A little further south is 85 miles of coastline made up of 11 unique communities known as the Crystal Coast. This area is home to Cape Lookout National Seashore, creeks and marshes for kayaking, and undeveloped beaches accessible by ferry for viewing more wild horses, sea turtles and dolphins. A top diving destination in the U.S., scuba divers will find plenty to explore here underwater as well, including shipwrecks of the acclaimed Graveyard of the Atlantic. Overnighters can choose from campgrounds along the Intercoastal Waterway like the Goose Creek RV & Camping Resort or along the White Oak river such as White Oak Shores Camping & RV Resort.
For those in need of a quiet respite from the road, the Topsail area—a once-popular pirate hideaway —is the perfect place for some rest and relaxation. Visitors come here for the low-key beaches filled with days of boating, fishing and watersports. For those looking to stay and enjoy the tranquility of Topsail, highly-rated RV campgrounds include Surf City Family Campground with easy access to the beach and Topsail Sound RV Park with full hookups and a variety of amenities including a fishing pier.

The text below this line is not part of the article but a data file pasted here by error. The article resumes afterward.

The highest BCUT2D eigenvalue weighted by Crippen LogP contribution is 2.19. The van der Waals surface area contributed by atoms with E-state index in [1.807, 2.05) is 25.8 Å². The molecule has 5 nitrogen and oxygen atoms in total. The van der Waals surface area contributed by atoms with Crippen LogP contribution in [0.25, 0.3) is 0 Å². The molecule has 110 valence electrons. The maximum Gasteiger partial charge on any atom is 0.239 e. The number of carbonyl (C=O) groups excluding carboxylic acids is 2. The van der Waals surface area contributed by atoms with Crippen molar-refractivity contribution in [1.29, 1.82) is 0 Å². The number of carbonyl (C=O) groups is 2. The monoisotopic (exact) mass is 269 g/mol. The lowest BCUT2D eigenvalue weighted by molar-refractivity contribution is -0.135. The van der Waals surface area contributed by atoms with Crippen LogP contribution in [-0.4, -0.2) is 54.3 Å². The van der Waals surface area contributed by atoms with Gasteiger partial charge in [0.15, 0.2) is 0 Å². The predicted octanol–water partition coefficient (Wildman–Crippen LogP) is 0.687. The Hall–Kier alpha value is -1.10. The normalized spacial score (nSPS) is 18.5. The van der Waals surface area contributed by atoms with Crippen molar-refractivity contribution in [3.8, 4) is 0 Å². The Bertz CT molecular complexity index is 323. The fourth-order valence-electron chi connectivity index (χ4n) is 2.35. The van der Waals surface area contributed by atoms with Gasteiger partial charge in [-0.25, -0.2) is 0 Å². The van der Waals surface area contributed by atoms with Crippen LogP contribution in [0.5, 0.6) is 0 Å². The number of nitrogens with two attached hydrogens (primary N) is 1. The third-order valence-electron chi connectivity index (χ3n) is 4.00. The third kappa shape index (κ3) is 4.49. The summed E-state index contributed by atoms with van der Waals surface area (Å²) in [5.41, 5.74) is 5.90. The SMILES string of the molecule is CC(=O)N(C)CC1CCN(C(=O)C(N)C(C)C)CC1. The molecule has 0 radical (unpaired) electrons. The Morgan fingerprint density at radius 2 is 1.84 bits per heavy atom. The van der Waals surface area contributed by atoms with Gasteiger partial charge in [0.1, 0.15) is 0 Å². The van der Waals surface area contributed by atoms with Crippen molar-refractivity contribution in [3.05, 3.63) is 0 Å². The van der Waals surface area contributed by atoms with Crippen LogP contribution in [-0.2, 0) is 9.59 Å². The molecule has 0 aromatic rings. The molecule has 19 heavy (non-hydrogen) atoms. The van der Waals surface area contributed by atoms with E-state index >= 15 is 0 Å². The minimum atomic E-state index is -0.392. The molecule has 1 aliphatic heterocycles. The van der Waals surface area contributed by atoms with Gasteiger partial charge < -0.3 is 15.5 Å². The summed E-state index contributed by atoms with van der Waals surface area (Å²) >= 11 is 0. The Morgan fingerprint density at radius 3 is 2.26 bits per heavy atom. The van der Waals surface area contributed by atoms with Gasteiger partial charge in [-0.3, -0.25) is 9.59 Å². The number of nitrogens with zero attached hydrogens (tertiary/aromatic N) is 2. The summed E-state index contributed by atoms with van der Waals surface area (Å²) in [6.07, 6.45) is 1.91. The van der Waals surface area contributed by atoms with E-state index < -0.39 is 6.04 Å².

Finally, along the southernmost shores of the state, a stop in Wilmington is a must—offering a stroll through its historic district, a tour of Battleship North Carolina and an afternoon of surfing the family-friendly beaches. Down the road, some 45 miles of shoreline make up the Brunswick barrier islands for signature seafood, a round of golf and a lighthouse climb. This area is a great place for catching and cooking seafood, stealing a sunset at one of its five famous piers and even swinging through the Green Swamp Preserve for a closer look at local plants and wildlife. Plenty of local RV camping options dot these islands from the Brunswick Beaches Camping Resort to Oak Island Campground just one mile from the beach.